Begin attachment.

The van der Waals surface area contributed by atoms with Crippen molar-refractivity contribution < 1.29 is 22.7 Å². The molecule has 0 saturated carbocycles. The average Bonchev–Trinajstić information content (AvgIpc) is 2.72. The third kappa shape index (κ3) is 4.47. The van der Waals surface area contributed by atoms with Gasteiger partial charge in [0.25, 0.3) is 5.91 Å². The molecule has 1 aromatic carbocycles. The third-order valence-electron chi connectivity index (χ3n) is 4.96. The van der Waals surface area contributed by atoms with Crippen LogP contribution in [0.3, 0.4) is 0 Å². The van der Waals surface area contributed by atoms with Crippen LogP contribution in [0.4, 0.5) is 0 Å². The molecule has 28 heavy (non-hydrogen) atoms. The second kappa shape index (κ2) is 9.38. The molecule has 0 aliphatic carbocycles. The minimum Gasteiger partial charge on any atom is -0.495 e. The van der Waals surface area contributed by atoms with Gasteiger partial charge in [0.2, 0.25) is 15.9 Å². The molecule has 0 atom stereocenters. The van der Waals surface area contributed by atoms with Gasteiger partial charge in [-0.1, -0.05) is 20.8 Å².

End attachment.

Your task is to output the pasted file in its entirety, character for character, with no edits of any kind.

The van der Waals surface area contributed by atoms with Crippen molar-refractivity contribution < 1.29 is 22.7 Å². The molecule has 0 saturated carbocycles. The average Bonchev–Trinajstić information content (AvgIpc) is 2.72. The third kappa shape index (κ3) is 4.47. The van der Waals surface area contributed by atoms with Gasteiger partial charge in [0.25, 0.3) is 5.91 Å². The molecule has 1 aromatic carbocycles. The third-order valence-electron chi connectivity index (χ3n) is 4.96. The van der Waals surface area contributed by atoms with Crippen LogP contribution in [0.3, 0.4) is 0 Å². The van der Waals surface area contributed by atoms with Crippen LogP contribution in [0.4, 0.5) is 0 Å². The molecule has 28 heavy (non-hydrogen) atoms. The second kappa shape index (κ2) is 9.38. The molecule has 0 aliphatic carbocycles. The minimum Gasteiger partial charge on any atom is -0.495 e. The van der Waals surface area contributed by atoms with Gasteiger partial charge in [0.2, 0.25) is 15.9 Å². The molecule has 0 atom stereocenters. The van der Waals surface area contributed by atoms with Gasteiger partial charge in [-0.1, -0.05) is 20.8 Å².